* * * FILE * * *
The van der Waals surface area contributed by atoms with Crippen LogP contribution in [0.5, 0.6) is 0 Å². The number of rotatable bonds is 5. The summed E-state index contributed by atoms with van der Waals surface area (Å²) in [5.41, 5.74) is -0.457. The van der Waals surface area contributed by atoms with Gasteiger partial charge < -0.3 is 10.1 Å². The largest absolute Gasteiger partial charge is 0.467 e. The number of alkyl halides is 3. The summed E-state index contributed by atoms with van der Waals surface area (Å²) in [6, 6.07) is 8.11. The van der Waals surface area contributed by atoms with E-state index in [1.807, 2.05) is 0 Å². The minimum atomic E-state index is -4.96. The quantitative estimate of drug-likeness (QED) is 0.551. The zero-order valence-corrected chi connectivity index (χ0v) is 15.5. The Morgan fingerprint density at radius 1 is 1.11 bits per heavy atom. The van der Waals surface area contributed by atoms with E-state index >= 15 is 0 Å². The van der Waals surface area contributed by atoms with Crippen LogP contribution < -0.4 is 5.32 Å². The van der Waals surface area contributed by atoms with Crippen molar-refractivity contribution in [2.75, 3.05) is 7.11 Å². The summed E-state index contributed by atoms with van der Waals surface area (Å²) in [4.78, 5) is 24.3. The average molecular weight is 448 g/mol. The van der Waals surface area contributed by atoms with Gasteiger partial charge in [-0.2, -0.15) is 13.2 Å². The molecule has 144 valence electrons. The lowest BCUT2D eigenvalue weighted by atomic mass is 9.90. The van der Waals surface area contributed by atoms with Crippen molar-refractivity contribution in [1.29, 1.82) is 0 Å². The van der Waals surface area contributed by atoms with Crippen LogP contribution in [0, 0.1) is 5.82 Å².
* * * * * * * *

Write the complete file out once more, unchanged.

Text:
The van der Waals surface area contributed by atoms with Crippen LogP contribution in [0.5, 0.6) is 0 Å². The number of rotatable bonds is 5. The summed E-state index contributed by atoms with van der Waals surface area (Å²) in [5.41, 5.74) is -0.457. The van der Waals surface area contributed by atoms with Gasteiger partial charge < -0.3 is 10.1 Å². The largest absolute Gasteiger partial charge is 0.467 e. The number of alkyl halides is 3. The summed E-state index contributed by atoms with van der Waals surface area (Å²) in [6, 6.07) is 8.11. The van der Waals surface area contributed by atoms with E-state index in [1.807, 2.05) is 0 Å². The minimum atomic E-state index is -4.96. The quantitative estimate of drug-likeness (QED) is 0.551. The zero-order valence-corrected chi connectivity index (χ0v) is 15.5. The Morgan fingerprint density at radius 1 is 1.11 bits per heavy atom. The van der Waals surface area contributed by atoms with E-state index >= 15 is 0 Å². The van der Waals surface area contributed by atoms with Crippen LogP contribution < -0.4 is 5.32 Å². The van der Waals surface area contributed by atoms with Crippen molar-refractivity contribution in [2.75, 3.05) is 7.11 Å². The summed E-state index contributed by atoms with van der Waals surface area (Å²) in [4.78, 5) is 24.3. The average molecular weight is 448 g/mol. The van der Waals surface area contributed by atoms with Gasteiger partial charge in [-0.2, -0.15) is 13.2 Å². The molecule has 144 valence electrons. The lowest BCUT2D eigenvalue weighted by atomic mass is 9.90. The van der Waals surface area contributed by atoms with Crippen molar-refractivity contribution in [1.29, 1.82) is 0 Å². The van der Waals surface area contributed by atoms with Crippen LogP contribution in [0, 0.1) is 5.82 Å².